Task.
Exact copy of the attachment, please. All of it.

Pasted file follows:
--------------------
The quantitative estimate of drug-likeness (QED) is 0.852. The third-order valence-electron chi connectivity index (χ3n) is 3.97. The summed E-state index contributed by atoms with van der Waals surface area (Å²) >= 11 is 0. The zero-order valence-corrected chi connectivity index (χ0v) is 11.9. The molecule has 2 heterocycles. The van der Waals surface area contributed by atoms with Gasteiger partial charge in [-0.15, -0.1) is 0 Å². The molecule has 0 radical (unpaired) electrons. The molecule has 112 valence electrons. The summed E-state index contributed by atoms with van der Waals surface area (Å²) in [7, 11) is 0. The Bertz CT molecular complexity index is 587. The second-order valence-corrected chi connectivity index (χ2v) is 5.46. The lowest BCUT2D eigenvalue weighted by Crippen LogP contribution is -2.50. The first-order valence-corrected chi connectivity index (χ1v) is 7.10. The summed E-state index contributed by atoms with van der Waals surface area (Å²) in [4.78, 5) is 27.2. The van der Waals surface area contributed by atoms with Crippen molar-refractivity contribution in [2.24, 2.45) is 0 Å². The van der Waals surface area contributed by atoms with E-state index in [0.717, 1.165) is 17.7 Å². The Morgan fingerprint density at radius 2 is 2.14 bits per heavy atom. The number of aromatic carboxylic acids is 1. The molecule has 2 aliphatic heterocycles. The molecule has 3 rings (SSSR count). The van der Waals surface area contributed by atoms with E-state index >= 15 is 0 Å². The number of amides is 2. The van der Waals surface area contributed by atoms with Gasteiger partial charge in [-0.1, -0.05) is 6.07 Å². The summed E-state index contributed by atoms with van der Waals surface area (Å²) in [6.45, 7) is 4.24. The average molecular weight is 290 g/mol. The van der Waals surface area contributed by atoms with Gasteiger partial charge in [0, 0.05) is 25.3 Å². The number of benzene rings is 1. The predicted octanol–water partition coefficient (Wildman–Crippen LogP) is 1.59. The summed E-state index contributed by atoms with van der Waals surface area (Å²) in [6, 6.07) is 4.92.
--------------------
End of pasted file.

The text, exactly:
The quantitative estimate of drug-likeness (QED) is 0.852. The third-order valence-electron chi connectivity index (χ3n) is 3.97. The summed E-state index contributed by atoms with van der Waals surface area (Å²) >= 11 is 0. The zero-order valence-corrected chi connectivity index (χ0v) is 11.9. The molecule has 2 heterocycles. The van der Waals surface area contributed by atoms with Gasteiger partial charge in [-0.15, -0.1) is 0 Å². The molecule has 0 radical (unpaired) electrons. The molecule has 112 valence electrons. The summed E-state index contributed by atoms with van der Waals surface area (Å²) in [7, 11) is 0. The Bertz CT molecular complexity index is 587. The second-order valence-corrected chi connectivity index (χ2v) is 5.46. The lowest BCUT2D eigenvalue weighted by Crippen LogP contribution is -2.50. The first-order valence-corrected chi connectivity index (χ1v) is 7.10. The summed E-state index contributed by atoms with van der Waals surface area (Å²) in [4.78, 5) is 27.2. The van der Waals surface area contributed by atoms with Crippen molar-refractivity contribution in [2.24, 2.45) is 0 Å². The van der Waals surface area contributed by atoms with E-state index in [0.717, 1.165) is 17.7 Å². The Morgan fingerprint density at radius 2 is 2.14 bits per heavy atom. The number of aromatic carboxylic acids is 1. The molecule has 2 aliphatic heterocycles. The molecule has 3 rings (SSSR count). The van der Waals surface area contributed by atoms with E-state index >= 15 is 0 Å². The number of amides is 2. The van der Waals surface area contributed by atoms with Gasteiger partial charge in [-0.1, -0.05) is 6.07 Å². The summed E-state index contributed by atoms with van der Waals surface area (Å²) in [6.45, 7) is 4.24. The average molecular weight is 290 g/mol. The van der Waals surface area contributed by atoms with Gasteiger partial charge in [0, 0.05) is 25.3 Å². The number of benzene rings is 1. The predicted octanol–water partition coefficient (Wildman–Crippen LogP) is 1.59. The summed E-state index contributed by atoms with van der Waals surface area (Å²) in [6, 6.07) is 4.92.